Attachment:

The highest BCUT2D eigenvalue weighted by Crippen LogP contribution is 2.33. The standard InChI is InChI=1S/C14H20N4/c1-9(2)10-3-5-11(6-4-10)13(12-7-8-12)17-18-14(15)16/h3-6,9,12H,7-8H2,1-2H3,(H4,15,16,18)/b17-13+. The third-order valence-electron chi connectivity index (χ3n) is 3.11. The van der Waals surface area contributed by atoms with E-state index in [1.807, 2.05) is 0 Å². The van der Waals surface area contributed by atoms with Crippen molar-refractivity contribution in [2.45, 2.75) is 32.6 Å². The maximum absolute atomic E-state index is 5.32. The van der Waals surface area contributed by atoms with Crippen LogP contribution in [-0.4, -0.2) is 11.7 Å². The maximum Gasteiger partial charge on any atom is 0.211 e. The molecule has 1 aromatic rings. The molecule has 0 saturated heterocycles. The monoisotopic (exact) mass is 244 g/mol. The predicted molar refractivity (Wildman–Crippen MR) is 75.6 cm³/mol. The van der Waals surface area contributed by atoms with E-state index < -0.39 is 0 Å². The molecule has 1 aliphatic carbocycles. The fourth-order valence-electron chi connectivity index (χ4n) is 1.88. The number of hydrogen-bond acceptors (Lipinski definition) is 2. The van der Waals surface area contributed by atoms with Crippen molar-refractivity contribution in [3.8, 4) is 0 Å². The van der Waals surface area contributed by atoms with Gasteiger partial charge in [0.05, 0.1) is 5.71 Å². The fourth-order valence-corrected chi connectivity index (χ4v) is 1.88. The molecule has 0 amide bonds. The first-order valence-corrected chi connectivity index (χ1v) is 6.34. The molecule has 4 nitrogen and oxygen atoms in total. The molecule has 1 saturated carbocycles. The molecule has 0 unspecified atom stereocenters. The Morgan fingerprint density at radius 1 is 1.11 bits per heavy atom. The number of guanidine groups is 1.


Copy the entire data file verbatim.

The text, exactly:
The highest BCUT2D eigenvalue weighted by Crippen LogP contribution is 2.33. The standard InChI is InChI=1S/C14H20N4/c1-9(2)10-3-5-11(6-4-10)13(12-7-8-12)17-18-14(15)16/h3-6,9,12H,7-8H2,1-2H3,(H4,15,16,18)/b17-13+. The third-order valence-electron chi connectivity index (χ3n) is 3.11. The van der Waals surface area contributed by atoms with E-state index in [1.807, 2.05) is 0 Å². The van der Waals surface area contributed by atoms with Crippen molar-refractivity contribution in [2.45, 2.75) is 32.6 Å². The maximum absolute atomic E-state index is 5.32. The van der Waals surface area contributed by atoms with Crippen LogP contribution in [-0.4, -0.2) is 11.7 Å². The maximum Gasteiger partial charge on any atom is 0.211 e. The molecule has 1 aromatic rings. The molecule has 0 saturated heterocycles. The monoisotopic (exact) mass is 244 g/mol. The predicted molar refractivity (Wildman–Crippen MR) is 75.6 cm³/mol. The van der Waals surface area contributed by atoms with E-state index < -0.39 is 0 Å². The molecule has 1 aliphatic carbocycles. The fourth-order valence-electron chi connectivity index (χ4n) is 1.88. The number of hydrogen-bond acceptors (Lipinski definition) is 2. The van der Waals surface area contributed by atoms with Crippen molar-refractivity contribution in [3.8, 4) is 0 Å². The van der Waals surface area contributed by atoms with Gasteiger partial charge in [0.05, 0.1) is 5.71 Å². The fourth-order valence-corrected chi connectivity index (χ4v) is 1.88. The molecule has 0 amide bonds. The first-order valence-corrected chi connectivity index (χ1v) is 6.34. The molecule has 4 nitrogen and oxygen atoms in total. The molecule has 1 saturated carbocycles. The molecule has 0 unspecified atom stereocenters. The Morgan fingerprint density at radius 1 is 1.11 bits per heavy atom. The number of guanidine groups is 1.